By Zoya Hasan
September 05, 2014
The penchant and proclivity for making India Hindu is not a new phenomenon in Indian political life; but until the 2014 election, it did not have the power or the heft to pose a serious challenge to the idea of India
We have two parallel narratives running simultaneously in the first 100 days of the Narendra Modi government. In the first one, as a heroic Prime Minister in total command of his government and party, Mr. Modi is busy revving up the sputtering economy with his decisive leadership and “good governance” much acclaimed by economists, the middle classes, the media, and the twitterati. After taking charge, Mr. Modi has been quick in framing rules and taking some strong decisions: from the announcement to scrap the Planning Commission to calling off Foreign Secretary-level talks with Pakistan to clearing 49 per cent foreign direct investment in insurance to launching the Pradhan Mantri Jan Dhan Yojana with a promise to end “financial untouchability.”
The second narrative unfolding at the same time focuses on the template of majoritarianism defined by the Sangh Parivar’s principal belief that India is a Hindu nation. The Rashtriya Swayamsevak Sangh (RSS) chief, Mohan Bhagwat, declared that “India is a Hindu state and citizens of Hindustan should be known as Hindus.” Endorsing the RSS view, the Union Minister for Minority Affairs, Najma Heptulla, said, “there is nothing wrong in calling all Indians Hindus,” which she later denied. A similar statement was made by the Bharatiya Janata Party (BJP) MP Yogi Adityanath while opening the Lok Sabha debate on communal violence — “Hindutva is a symbol of Indian nationalism.” That this speech evoked table thumping from his fellow BJP MPs makes it even more significant.
Subverting Social Fabric
One of the biggest anxieties about the Modi government was its antipathy towards minorities and religious diversity. There are some who would argue that this apprehension has come true as extremist elements continue to use communal polarisation as an instrument of political mobilisation — a tendency that Mr. Modi has done little to vanquish. A series of statements by senior BJP leaders designed to aggravate communal passions in different parts of the country, especially in the poll-bound States, constitutes the centrepiece of the second narrative. Many BJP leaders are having a field day manufacturing myths and non-history to subvert the social fabric. Non-existent “love jihad” is yet another tool for this purpose. Even though this phrase didn’t feature in its official resolution, the BJP nonetheless stated that “Instances of misbehaviour with women of one section by men of one particular section, whether just coincidence or by design, is a matter of concern.” Thus, Mr. Laxmikant Bajpai, the BJP’s Uttar Pradesh president, said, “Have they got the certificate to rape girls because they belong to a particular religion?” He further added, “Youngsters should be vigilant against love jihad. Why is the government lenient to those who indulge in such practice? Have they got licence to convert the girls of majority community?” Mr. Kalraj Mishra, a Union Minister, also spoke about the “love jihad.”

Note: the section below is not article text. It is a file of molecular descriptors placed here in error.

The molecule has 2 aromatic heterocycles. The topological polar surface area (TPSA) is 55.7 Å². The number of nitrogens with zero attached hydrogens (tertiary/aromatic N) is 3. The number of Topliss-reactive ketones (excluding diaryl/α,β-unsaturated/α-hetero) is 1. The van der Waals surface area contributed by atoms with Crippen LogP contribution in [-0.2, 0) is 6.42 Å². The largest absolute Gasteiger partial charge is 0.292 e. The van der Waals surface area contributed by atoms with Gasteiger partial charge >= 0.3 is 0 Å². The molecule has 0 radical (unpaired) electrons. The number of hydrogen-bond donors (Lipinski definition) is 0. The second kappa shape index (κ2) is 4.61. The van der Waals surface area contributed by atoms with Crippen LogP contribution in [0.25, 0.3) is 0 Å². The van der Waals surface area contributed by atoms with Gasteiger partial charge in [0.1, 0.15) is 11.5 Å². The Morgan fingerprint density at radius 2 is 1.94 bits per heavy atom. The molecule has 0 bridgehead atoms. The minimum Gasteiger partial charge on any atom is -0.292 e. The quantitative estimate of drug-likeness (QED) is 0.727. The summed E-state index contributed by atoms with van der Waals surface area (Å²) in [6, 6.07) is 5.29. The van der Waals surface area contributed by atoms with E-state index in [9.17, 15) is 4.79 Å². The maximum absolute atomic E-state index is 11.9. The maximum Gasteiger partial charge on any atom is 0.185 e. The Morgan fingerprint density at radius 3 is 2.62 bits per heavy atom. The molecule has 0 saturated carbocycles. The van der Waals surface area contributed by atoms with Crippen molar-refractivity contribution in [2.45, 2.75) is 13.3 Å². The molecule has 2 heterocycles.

Polarising Public Sphere
Mr. Modi has not distanced himself from any of the outlandish statements of his supporters from Hindu hard-core organisations; there are no rumours that he even mildly upbraided them. Till now as “the Prime Minister of the entire nation, not just the 31 per cent who voted for him,” he has allowed space to those who speak of and act in the name of a “Hindu nation.” This has given the Sangh Parivar a free hand to polarise the public sphere. There is an interesting pattern to these controversies. Whenever a storm breaks out in the context of rising communal tensions, senior BJP leaders evade the issue and simply state that Mr. Modi’s agenda is “Sabka Saath, Sabka Vikas,” as though repeating this generic statement would heal communal wounds. While on the evening news shows, party spokespersons make the majoritarian case plainly and blame the usual “secular suspects” for perpetrating vote bank politics as opposed to their “India first” approach. If this is a calculated strategy, which it seems to be, then why would Mr. Modi or the BJP distance itself from Mr. Adityanath’s utterances. Far from doing this, he was asked to open the Lok Sabha debate on the communal violence Bill and later appointed in charge of the by-poll campaign in Uttar Pradesh. The message is loud and clear: the so-called “fringe” elements and “loony outfits” (as the media often describes them) are free to do their work, unchecked, while Mr. Modi will get on with growth and governance. In some respects this is a continuation of the doublespeak witnessed in the election campaign, but, post-election, it assumes a new meaning because now it is party leaders and elected MPs, and not just the religious right-wingers, who are indulging in communal speak.